As e-learning becomes an integral part of teaching, the technology demands within the classroom will also increase. From high-definition lecture capture to digital resources and ubiquitous Wi-Fi, the demands on infrastructure have increased exponentially.
To ensure universities are delivering the best learning experience, IT infrastructure needs to support high bandwidth, low latency and, most importantly, easy and reliable access to digital resources. Edge data centres can help to simplify the network infrastructure, making delivery, maintenance and access management easier. The approach also supports high-bandwidth applications by reducing the need for cross-network data transfer. The modular nature of the small cabinets used for edge implementations allows for a great deal of flexibility in their location and application. This allows IT teams to meet changing requirements more quickly and at a lower cost.
Large centralised, multi-purpose data centres can pose challenges when it comes to access management and data security. Edge data centres provide a clear separation between different data sources and can simplify user access management for different resources. Taking a more decentralised approach to HE infrastructure that includes cloud services, central on-premises provision and edge can help to keep sensitive data safe and secure, while making it easier to access shared data.
Modular, micro data centres are available with inbuilt security and monitoring systems, including intrusion detection and biometric access control. This allows such systems to be used in any location regardless of the sensitivity of the data. Integral fire suppression, water and dust-proofing options also allow edge data centres to provide protection against physical risks in harsh environments.
Container-type data centres such as the Rittal RiMatrix S can provide an off-the-shelf backup and mirroring option for disaster recovery. These self-contained, fully featured data centres can hold up to eight 42U racks. With power, cooling and security built in, these data centres can be located anywhere.
In addition to supporting universities in meeting specific challenges, edge applications can offer advantages in all aspects of data and compute usage in HE. However, there are some applications to which edge data centres are particularly suited.
Many research-led universities rely on high-performance computing to keep their research at the cutting edge. While some applications will always require large-scale clusters, other research dependent on compute capability can benefit from small-scale implementations.
With the advent of high-density, high-efficiency compute platforms, it is perfectly feasible to place one HPC cabinet directly in the lab for research requiring dedicated compute capabilities or with a need for low latency.
Research is creating more data than ever before. Providing storage close to the data source can prevent losses through transmission errors or hardware failures, as well as providing a route to greater redundancy and safer backup procedures.
In research, the data collection and analysis phases may be distinct. A modular, edge approach is scalable and allows compute capability to be easily included, or kept separate, as per the requirements of the project. Self-contained microdata centres also enable a modular approach, allowing additional units to be added as project requirements (or budgets) increase.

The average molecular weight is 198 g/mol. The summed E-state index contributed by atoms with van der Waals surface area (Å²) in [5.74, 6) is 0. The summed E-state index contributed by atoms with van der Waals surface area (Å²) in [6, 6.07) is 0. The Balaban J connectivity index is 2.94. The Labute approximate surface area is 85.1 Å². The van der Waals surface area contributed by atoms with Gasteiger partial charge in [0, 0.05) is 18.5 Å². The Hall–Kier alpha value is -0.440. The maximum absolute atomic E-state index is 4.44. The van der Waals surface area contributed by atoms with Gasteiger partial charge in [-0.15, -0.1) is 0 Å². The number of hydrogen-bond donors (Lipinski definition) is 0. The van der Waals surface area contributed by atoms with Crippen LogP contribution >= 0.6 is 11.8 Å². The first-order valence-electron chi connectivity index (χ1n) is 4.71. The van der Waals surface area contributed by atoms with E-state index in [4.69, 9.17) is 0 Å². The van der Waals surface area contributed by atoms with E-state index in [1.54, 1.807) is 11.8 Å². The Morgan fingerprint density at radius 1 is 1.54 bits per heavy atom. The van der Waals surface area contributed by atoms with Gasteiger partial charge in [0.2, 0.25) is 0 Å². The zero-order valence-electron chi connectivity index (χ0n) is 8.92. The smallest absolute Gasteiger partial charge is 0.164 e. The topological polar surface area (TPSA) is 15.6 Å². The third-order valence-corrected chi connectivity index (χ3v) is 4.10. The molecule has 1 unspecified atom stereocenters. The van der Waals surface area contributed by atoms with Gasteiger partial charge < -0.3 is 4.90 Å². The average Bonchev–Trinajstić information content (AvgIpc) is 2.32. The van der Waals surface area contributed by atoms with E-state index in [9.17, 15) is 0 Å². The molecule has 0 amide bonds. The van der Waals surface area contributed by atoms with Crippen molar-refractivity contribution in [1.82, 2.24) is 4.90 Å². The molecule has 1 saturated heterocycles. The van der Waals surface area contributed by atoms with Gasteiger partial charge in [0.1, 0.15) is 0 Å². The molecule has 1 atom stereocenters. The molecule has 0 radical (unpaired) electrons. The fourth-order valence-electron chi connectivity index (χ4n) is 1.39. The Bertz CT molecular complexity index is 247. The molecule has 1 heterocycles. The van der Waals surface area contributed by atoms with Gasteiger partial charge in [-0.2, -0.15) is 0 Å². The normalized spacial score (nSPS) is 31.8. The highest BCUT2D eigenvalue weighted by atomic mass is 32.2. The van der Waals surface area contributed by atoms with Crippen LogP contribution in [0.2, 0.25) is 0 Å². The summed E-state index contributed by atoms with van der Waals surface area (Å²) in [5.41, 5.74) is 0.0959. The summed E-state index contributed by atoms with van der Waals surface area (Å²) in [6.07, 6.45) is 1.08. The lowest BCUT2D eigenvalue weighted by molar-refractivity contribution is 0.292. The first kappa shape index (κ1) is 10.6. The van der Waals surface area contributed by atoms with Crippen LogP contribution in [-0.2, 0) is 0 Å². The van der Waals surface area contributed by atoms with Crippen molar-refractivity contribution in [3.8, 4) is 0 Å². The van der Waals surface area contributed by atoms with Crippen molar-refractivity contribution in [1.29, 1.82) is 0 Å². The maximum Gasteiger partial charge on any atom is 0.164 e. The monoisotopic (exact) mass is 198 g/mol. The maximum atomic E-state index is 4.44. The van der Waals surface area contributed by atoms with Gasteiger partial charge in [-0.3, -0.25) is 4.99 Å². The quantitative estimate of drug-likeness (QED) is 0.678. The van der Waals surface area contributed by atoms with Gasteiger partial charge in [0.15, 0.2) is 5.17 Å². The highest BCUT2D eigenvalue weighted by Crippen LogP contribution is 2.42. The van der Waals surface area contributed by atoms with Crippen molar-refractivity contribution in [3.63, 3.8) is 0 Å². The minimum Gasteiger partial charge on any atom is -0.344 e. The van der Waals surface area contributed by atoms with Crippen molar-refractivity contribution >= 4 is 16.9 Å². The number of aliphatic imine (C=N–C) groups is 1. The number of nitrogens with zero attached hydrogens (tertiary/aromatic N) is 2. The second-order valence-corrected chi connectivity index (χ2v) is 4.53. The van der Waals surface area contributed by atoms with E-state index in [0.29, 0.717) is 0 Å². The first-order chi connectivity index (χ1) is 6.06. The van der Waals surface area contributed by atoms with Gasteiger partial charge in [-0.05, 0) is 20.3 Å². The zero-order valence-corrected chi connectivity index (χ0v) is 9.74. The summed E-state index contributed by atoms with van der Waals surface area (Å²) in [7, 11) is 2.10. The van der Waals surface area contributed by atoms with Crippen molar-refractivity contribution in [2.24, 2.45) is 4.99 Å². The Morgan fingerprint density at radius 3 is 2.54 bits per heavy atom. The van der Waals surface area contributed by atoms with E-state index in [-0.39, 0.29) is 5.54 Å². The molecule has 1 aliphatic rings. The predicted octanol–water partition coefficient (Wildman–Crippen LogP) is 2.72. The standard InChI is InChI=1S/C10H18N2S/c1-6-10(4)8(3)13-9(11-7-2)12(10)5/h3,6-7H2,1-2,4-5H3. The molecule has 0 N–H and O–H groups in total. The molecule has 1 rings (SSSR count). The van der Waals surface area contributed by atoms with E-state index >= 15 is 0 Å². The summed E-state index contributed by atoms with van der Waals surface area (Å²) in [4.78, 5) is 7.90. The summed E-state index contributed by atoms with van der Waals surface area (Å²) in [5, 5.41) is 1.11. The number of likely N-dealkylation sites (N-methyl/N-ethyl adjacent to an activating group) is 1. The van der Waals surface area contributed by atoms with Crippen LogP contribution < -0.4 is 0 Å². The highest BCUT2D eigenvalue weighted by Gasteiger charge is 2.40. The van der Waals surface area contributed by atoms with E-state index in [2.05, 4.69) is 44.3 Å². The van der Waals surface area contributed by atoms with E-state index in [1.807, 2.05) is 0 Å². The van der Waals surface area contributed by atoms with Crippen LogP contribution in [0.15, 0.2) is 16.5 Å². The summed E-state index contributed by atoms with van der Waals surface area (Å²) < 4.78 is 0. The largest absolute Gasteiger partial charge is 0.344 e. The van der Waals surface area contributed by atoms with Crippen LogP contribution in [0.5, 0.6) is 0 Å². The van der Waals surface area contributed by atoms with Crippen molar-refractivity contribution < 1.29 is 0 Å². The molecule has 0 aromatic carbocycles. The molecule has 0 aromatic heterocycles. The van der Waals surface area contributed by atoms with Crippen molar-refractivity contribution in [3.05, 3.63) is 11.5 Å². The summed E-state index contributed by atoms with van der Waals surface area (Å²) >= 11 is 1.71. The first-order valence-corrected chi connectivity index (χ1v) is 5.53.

As more collaborative projects between different departments and institutions are launched, the data infrastructure requirements shift. Jisc’s shared data centres provide an unparalleled opportunity for shared research, particularly where large data sets are in use.
These facilities allow HE institutions to develop a micro data centre outside of their own IT infrastructure. They provide the flexibility for institutions to use their own hardware and give direct access to the fast Janet Network while offering shared maintenance and support services. This approach can simplify the management and security overheads for joint projects, making collaboration easier.
As the internet of things (IoT) and smart buildings become more widespread, university estates are likely to see an increasing requirement for connectivity. Building information management systems (BIMS) can generate large quantities of data and the analysis can require significant compute capability.
Universities frequently have some of the most ambitious environmental strategies, but face the challenge of implementing these within an old (or even ancient) physical infrastructure. IoT and BIMS may provide a solution to meeting environmental goals, but their implementation may be dependent on IT provision. Dedicated micro data centres within buildings can reduce the impact on the network that hundreds of additional connected devices might have. They would also reduce latency for real-time systems, allowing for improved efficiency and greater gains.
The self-contained and scalable nature of many products designed for edge applications is ideal for implementation on university and other HE campuses, with small micro data centres, data storage and connectivity that can be installed almost anywhere. For more resource-intensive requirements, pre-fabricated data centres can be quickly and easily installed and even offer containerised versions. Rittal’s range of edge data centre products are ideal for the university market, with simple configuration tools, flexible applications and cost-effective pricing.
Find out more about Rittal’s range of edge-ready cabinets and pre-fabricated data centres, all available from UPS.
If you have any questions about edge data centres please contact us here.